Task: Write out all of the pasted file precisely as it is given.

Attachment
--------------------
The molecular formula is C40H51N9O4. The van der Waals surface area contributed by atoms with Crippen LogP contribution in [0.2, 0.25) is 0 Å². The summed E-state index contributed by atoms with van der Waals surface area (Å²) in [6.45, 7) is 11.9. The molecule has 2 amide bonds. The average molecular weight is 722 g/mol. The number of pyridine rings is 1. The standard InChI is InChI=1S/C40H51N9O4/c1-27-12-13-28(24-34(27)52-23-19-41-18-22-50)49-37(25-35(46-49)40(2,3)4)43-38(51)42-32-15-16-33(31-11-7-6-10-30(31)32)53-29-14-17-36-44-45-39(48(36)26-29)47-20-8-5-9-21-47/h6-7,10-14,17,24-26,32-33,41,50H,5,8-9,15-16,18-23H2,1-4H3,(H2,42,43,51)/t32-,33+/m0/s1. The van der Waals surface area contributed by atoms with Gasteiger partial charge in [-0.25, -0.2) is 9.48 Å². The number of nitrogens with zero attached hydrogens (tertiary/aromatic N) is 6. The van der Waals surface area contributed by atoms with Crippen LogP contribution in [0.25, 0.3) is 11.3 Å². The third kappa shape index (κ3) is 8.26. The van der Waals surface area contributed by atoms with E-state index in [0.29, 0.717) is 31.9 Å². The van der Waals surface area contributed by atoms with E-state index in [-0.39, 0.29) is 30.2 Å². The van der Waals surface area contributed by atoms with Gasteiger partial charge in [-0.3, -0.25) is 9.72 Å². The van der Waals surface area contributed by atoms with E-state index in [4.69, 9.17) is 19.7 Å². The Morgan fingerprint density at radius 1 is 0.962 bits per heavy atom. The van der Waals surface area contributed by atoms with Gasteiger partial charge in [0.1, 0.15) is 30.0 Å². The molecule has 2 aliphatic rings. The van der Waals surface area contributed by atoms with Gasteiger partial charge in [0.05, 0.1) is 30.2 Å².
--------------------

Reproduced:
The molecular formula is C40H51N9O4. The van der Waals surface area contributed by atoms with Crippen LogP contribution in [0.2, 0.25) is 0 Å². The summed E-state index contributed by atoms with van der Waals surface area (Å²) in [6.45, 7) is 11.9. The molecule has 2 amide bonds. The average molecular weight is 722 g/mol. The number of pyridine rings is 1. The standard InChI is InChI=1S/C40H51N9O4/c1-27-12-13-28(24-34(27)52-23-19-41-18-22-50)49-37(25-35(46-49)40(2,3)4)43-38(51)42-32-15-16-33(31-11-7-6-10-30(31)32)53-29-14-17-36-44-45-39(48(36)26-29)47-20-8-5-9-21-47/h6-7,10-14,17,24-26,32-33,41,50H,5,8-9,15-16,18-23H2,1-4H3,(H2,42,43,51)/t32-,33+/m0/s1. The van der Waals surface area contributed by atoms with Gasteiger partial charge in [-0.25, -0.2) is 9.48 Å². The number of nitrogens with zero attached hydrogens (tertiary/aromatic N) is 6. The van der Waals surface area contributed by atoms with Crippen LogP contribution in [0.25, 0.3) is 11.3 Å². The third kappa shape index (κ3) is 8.26. The van der Waals surface area contributed by atoms with E-state index in [0.29, 0.717) is 31.9 Å². The van der Waals surface area contributed by atoms with E-state index in [-0.39, 0.29) is 30.2 Å². The van der Waals surface area contributed by atoms with Gasteiger partial charge in [-0.3, -0.25) is 9.72 Å². The van der Waals surface area contributed by atoms with E-state index in [4.69, 9.17) is 19.7 Å². The Morgan fingerprint density at radius 1 is 0.962 bits per heavy atom. The van der Waals surface area contributed by atoms with Gasteiger partial charge in [0.1, 0.15) is 30.0 Å². The molecule has 2 aliphatic rings. The van der Waals surface area contributed by atoms with Gasteiger partial charge in [0.05, 0.1) is 30.2 Å².